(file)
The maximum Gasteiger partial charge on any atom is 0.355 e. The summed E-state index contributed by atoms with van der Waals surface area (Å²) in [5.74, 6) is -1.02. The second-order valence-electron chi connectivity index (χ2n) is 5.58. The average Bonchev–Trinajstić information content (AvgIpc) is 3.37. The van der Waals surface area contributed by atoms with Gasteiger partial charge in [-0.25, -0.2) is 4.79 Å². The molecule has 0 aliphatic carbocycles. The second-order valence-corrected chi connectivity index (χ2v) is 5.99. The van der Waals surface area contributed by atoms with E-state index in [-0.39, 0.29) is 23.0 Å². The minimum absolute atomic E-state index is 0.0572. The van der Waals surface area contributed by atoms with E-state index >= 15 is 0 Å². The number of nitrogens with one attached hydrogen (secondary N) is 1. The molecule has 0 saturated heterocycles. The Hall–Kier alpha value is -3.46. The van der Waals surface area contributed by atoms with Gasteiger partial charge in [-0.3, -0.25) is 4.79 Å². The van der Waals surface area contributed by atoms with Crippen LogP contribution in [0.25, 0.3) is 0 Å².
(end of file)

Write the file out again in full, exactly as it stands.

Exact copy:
The maximum Gasteiger partial charge on any atom is 0.355 e. The summed E-state index contributed by atoms with van der Waals surface area (Å²) in [5.74, 6) is -1.02. The second-order valence-electron chi connectivity index (χ2n) is 5.58. The average Bonchev–Trinajstić information content (AvgIpc) is 3.37. The van der Waals surface area contributed by atoms with Gasteiger partial charge in [-0.25, -0.2) is 4.79 Å². The molecule has 0 aliphatic carbocycles. The second-order valence-corrected chi connectivity index (χ2v) is 5.99. The van der Waals surface area contributed by atoms with E-state index in [-0.39, 0.29) is 23.0 Å². The minimum absolute atomic E-state index is 0.0572. The van der Waals surface area contributed by atoms with E-state index >= 15 is 0 Å². The number of nitrogens with one attached hydrogen (secondary N) is 1. The molecule has 0 saturated heterocycles. The Hall–Kier alpha value is -3.46. The van der Waals surface area contributed by atoms with Gasteiger partial charge in [-0.3, -0.25) is 4.79 Å². The van der Waals surface area contributed by atoms with Crippen LogP contribution in [0.25, 0.3) is 0 Å².